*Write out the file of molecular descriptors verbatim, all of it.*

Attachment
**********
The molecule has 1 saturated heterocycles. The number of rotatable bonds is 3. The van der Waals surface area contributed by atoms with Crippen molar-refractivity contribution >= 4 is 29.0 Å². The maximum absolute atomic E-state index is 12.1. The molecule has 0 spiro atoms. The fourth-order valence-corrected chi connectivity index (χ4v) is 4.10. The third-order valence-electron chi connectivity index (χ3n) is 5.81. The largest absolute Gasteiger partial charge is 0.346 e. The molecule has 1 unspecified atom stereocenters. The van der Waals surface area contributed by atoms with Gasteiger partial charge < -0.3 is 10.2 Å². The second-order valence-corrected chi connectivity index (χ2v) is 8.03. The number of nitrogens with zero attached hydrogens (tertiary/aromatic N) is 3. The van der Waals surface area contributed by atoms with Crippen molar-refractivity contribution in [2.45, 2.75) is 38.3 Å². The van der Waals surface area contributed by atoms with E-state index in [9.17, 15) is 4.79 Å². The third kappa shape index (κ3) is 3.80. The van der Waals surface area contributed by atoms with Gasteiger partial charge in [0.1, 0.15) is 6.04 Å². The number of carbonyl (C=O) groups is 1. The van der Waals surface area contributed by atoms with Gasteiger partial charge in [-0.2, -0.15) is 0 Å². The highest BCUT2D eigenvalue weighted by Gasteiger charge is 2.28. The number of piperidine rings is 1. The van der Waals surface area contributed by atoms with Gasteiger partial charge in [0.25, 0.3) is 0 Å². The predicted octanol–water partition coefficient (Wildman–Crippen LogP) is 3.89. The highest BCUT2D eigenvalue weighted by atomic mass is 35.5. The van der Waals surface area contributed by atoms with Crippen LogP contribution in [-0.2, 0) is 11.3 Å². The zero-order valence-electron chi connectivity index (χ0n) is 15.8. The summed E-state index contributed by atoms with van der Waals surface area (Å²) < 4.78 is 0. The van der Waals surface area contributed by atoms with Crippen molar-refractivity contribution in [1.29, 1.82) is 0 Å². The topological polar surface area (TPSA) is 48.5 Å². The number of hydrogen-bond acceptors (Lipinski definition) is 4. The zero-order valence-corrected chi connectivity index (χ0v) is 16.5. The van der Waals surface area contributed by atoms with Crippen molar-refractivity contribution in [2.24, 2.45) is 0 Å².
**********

The molecule has 1 saturated heterocycles. The number of rotatable bonds is 3. The van der Waals surface area contributed by atoms with Crippen molar-refractivity contribution >= 4 is 29.0 Å². The maximum absolute atomic E-state index is 12.1. The molecule has 0 spiro atoms. The fourth-order valence-corrected chi connectivity index (χ4v) is 4.10. The third-order valence-electron chi connectivity index (χ3n) is 5.81. The largest absolute Gasteiger partial charge is 0.346 e. The molecule has 1 unspecified atom stereocenters. The van der Waals surface area contributed by atoms with Gasteiger partial charge < -0.3 is 10.2 Å². The second-order valence-corrected chi connectivity index (χ2v) is 8.03. The number of nitrogens with zero attached hydrogens (tertiary/aromatic N) is 3. The van der Waals surface area contributed by atoms with Crippen molar-refractivity contribution in [2.45, 2.75) is 38.3 Å². The van der Waals surface area contributed by atoms with E-state index in [9.17, 15) is 4.79 Å². The third kappa shape index (κ3) is 3.80. The van der Waals surface area contributed by atoms with Gasteiger partial charge in [0.1, 0.15) is 6.04 Å². The number of carbonyl (C=O) groups is 1. The van der Waals surface area contributed by atoms with Gasteiger partial charge in [-0.2, -0.15) is 0 Å². The highest BCUT2D eigenvalue weighted by Gasteiger charge is 2.28. The number of piperidine rings is 1. The van der Waals surface area contributed by atoms with Gasteiger partial charge in [0.25, 0.3) is 0 Å². The predicted octanol–water partition coefficient (Wildman–Crippen LogP) is 3.89. The highest BCUT2D eigenvalue weighted by atomic mass is 35.5. The van der Waals surface area contributed by atoms with Crippen LogP contribution in [-0.2, 0) is 11.3 Å². The zero-order valence-electron chi connectivity index (χ0n) is 15.8. The summed E-state index contributed by atoms with van der Waals surface area (Å²) < 4.78 is 0. The van der Waals surface area contributed by atoms with Crippen molar-refractivity contribution in [1.29, 1.82) is 0 Å². The topological polar surface area (TPSA) is 48.5 Å². The number of hydrogen-bond acceptors (Lipinski definition) is 4. The zero-order valence-corrected chi connectivity index (χ0v) is 16.5. The van der Waals surface area contributed by atoms with Crippen molar-refractivity contribution in [2.24, 2.45) is 0 Å².